At the turn of the decade, you might have imagined we’d all be plugging ourselves into an avatar-based virtual world – controlling a robot version of ourselves around the office. No need to commute, you can work in the comfort of your own home. Maybe not. Although technologies voracious hunger to evolve and grow hasn’t subsided, this might be the hot topic of 2030.
As it stands, remote working has seen a gradual incline, but not at the rate we might have laid a bet on. So as an employer, is it an area worth exploring? Does working from home (WFH) stifle or promote productivity? Could this flexible thesis be the key to securing today’s top talent? Questions, questions, questions. In this article, we take a closer look at the potential pros and pitfalls that have initiated a somewhat cautious introduction to the remote worker.
Let’s start with the driver – innovation. The tech industry’s contributions in cloud computing and video conferencing helped to bridge the gap between working in separate locations. Software products, such as Slack and Zoom, give us seamless communication from the convenience of our chosen destination. But this didn’t happen yesterday. Tech giants have toyed with the power of WFH for decades.
A historical event that threw the WFH debate into the limelight hit the papers in 2013. Yahoo! found themselves making a perfect U-turn on their remote work. After recording anxiety-inducing margins, they decided to poach Google’s Marissa Mayer to pivot a flagging culture. Her masterstroke decreed – there will be no more WFH. At the time, many criticised such a move as backwards for a forward-thinking tech giant. Nonetheless, the company’s productivity and market clout were failing with a sizeable portion of remote workers not pulling their weight.
Another example is IBM, who have reportedly been allowing remote work since 1980. In 2009, the firm announced that 40% of its employees worked remotely – allowing them to sell off 78 million square feet of office space and profit by roughly $2 billion. But eight years later in 2017, the company announced it was pulling thousands of employees back into the office, and scrapping its work from home initiative.
Other companies including Aetna, Reddit and Best Buy, similarly backtracked on this policy. While Google, Facebook and Apple – widely seen as innovators in the workplace – never entertained them to such a scale in the first place. Why? According to IBM’s chief marketing officer Michelle Peluso, it was the belief that teams working together in person are “more powerful, more impactful, more creative”. Companies began to go against WFH with Facebook offering workers a $10,000 bonus if they live near headquarters.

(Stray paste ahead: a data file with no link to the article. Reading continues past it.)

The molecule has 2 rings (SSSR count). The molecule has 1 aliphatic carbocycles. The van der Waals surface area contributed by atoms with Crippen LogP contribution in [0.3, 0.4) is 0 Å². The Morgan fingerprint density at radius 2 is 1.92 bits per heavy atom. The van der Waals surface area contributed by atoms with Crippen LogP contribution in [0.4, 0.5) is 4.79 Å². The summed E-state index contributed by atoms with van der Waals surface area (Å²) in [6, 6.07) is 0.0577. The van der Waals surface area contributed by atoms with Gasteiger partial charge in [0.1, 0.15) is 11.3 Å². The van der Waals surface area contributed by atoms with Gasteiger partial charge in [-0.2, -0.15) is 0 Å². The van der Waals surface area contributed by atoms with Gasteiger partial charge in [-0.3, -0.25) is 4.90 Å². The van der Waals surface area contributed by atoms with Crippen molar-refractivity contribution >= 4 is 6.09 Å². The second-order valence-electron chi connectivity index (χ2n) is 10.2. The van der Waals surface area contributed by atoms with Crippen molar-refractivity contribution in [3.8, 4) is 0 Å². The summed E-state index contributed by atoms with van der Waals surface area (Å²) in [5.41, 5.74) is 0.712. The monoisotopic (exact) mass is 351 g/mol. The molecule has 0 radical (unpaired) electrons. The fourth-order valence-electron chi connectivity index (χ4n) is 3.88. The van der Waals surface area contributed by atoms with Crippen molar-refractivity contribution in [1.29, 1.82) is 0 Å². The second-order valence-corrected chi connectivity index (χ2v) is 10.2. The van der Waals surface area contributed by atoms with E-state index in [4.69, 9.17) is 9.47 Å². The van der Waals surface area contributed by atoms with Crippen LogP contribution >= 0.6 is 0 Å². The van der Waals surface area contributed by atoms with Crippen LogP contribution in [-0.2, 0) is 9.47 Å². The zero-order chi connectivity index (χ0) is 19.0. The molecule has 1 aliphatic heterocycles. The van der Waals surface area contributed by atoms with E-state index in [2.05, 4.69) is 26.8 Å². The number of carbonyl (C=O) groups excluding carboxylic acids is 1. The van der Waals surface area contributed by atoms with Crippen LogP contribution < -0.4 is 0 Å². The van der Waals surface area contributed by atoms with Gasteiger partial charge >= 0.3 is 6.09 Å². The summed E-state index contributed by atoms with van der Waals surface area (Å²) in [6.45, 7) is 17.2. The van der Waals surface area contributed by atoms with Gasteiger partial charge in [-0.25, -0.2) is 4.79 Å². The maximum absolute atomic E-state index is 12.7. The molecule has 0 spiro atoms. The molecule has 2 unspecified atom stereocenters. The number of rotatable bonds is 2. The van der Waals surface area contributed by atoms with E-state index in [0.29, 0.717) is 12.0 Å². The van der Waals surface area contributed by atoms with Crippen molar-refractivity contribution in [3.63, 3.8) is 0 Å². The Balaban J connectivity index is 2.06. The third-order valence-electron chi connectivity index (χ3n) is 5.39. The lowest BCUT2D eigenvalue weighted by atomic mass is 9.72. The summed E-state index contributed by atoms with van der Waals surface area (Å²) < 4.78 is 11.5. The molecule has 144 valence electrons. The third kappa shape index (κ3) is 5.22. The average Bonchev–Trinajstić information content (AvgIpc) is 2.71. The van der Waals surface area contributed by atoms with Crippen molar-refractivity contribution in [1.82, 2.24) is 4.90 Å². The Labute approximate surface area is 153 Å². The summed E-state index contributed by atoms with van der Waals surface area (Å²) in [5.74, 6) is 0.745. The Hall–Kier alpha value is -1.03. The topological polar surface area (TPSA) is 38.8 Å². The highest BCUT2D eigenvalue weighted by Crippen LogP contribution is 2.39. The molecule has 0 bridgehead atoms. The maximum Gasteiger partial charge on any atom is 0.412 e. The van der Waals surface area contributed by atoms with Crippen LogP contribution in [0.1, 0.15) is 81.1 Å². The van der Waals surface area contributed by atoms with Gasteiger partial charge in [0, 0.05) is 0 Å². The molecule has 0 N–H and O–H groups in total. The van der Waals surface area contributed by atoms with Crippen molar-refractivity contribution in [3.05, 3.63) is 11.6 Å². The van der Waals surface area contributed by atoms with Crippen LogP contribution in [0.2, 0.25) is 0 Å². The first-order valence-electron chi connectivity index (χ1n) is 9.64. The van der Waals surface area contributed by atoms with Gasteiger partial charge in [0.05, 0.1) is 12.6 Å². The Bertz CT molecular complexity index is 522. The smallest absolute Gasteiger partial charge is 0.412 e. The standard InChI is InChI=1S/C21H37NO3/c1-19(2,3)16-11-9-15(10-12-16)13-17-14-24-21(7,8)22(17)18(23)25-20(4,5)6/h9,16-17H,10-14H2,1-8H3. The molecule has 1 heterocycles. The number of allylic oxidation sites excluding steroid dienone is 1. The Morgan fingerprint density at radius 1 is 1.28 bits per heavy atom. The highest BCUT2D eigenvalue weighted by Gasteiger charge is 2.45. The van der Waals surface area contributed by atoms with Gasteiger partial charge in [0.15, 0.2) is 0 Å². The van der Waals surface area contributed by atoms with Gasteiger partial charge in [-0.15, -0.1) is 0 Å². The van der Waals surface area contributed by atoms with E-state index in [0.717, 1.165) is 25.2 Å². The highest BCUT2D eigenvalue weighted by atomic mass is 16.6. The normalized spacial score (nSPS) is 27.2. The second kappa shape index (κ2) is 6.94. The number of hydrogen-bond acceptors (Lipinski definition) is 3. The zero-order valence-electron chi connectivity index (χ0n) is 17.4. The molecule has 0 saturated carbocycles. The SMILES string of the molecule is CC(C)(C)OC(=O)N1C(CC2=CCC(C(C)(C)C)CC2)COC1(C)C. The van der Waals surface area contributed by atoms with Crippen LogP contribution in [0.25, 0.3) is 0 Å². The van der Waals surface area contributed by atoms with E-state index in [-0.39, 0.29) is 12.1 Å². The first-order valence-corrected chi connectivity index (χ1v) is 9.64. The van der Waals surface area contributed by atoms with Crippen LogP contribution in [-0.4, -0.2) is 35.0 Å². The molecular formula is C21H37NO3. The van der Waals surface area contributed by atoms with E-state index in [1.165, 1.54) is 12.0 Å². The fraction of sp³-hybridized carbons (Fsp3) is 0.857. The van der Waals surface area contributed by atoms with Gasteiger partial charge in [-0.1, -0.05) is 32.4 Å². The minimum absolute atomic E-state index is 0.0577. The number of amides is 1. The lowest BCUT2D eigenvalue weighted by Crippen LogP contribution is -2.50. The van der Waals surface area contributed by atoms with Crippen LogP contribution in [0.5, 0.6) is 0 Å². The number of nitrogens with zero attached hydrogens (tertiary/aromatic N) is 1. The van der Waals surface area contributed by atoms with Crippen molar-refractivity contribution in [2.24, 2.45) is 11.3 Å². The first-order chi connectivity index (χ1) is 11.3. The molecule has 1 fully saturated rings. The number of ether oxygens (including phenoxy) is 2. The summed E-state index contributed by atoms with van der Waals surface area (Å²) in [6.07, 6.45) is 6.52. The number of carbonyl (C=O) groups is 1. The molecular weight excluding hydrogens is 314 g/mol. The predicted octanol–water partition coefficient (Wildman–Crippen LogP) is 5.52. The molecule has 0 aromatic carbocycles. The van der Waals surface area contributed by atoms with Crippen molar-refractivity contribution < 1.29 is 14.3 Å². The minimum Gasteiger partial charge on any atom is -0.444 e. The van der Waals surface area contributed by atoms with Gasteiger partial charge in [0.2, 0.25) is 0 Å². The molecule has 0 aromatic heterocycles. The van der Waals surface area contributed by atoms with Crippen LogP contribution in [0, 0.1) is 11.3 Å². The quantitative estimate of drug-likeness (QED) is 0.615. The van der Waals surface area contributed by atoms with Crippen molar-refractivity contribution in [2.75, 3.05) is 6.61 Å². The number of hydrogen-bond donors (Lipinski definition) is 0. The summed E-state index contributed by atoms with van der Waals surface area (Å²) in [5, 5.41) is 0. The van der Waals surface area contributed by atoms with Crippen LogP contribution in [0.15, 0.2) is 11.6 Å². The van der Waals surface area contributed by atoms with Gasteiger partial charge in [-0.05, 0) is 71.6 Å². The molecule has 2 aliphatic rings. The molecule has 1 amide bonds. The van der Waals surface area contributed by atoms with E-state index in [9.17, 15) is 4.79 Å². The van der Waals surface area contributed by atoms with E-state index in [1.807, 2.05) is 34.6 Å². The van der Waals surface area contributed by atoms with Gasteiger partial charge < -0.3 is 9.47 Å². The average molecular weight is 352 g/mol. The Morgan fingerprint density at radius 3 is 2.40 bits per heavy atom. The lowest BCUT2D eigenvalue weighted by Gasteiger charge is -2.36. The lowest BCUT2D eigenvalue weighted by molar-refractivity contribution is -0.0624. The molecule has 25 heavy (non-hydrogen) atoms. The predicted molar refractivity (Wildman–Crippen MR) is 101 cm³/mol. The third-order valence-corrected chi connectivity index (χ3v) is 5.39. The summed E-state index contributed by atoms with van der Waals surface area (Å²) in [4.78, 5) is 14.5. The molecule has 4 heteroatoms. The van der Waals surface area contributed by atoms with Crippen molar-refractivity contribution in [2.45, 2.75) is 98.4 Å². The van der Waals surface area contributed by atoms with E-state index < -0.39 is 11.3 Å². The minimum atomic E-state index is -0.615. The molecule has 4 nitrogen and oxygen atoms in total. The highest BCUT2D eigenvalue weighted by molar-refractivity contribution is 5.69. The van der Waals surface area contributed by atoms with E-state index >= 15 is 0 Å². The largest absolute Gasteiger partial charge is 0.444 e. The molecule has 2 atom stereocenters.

Apple’s Steve Jobs final offering to his legendary company was the new halo shaped campus. His obsessive demand for collaboration was evident in everything about the modern masterpiece. When asked how many restaurants it should have, he replied “One restaurant, a huge one, forcing everyone to get together. You have to be able to bump into each other.”
It’s analogous to the biological concept of white matter and creativity. Unlike grey matter, in which tight-knit networks of neurons fire quickly to solve a problem fast, white matter takes a longer route. With white matter, our neurons take a windy elongated path. By doing this, they are collecting additional information. The extended journey promotes the chance of a bumping into something novel along the way. Perhaps Jobs imagined his employees as ideas, the more they knocked heads with employees from other departments, the more chance of a serendipitous collaboration.
Such a coincidence is now known as the ‘water cooler effect‘. Where people who queue around a water dispenser begin to chat and discuss ideas. But what the tech industry prioritises above anything else – innovative new ideas – isn’t necessarily beneficial to all businesses. It sacrifices along to ensure people bump into each, something that won’t happen while working in your living room.
One thing to consider is that all these companies are similar in size, location, and industry. Since 2013 Marissa Mayer has since publicly stated that scrapping WFH was something unique to Yahoo!. More recent studies suggest that if the cultures right, it can increase productivity.
An experiment at Ctrip – A 16,000 employee, NASDAQ listed Chinese travel agency – is one example. Call centre employees who volunteered to WFH were randomly assigned either to work from home or in the office for nine months. Homeworking led to a 13% performance increase. Broken-down, 9% was from working more minutes per shift (fewer breaks and sick days) and 4% from more calls per minute (attributed to a quieter and more convenient working environment). Home workers also reported improved work satisfaction, and their attrition rate halved. There were a few detriments to WFH. The promotion rate conditional on performance fell. Aside from this, Ctrip saw it a huge success.
They later rolled out the option to WFH to the whole firm. They allowed the experimental employees to reselect between the home and office. Interestingly, over half of them switched, which led to the gains from WFH almost doubling to 22%. So why does this conflict so significantly with our the IBM’s or Yahoo!’s of the world?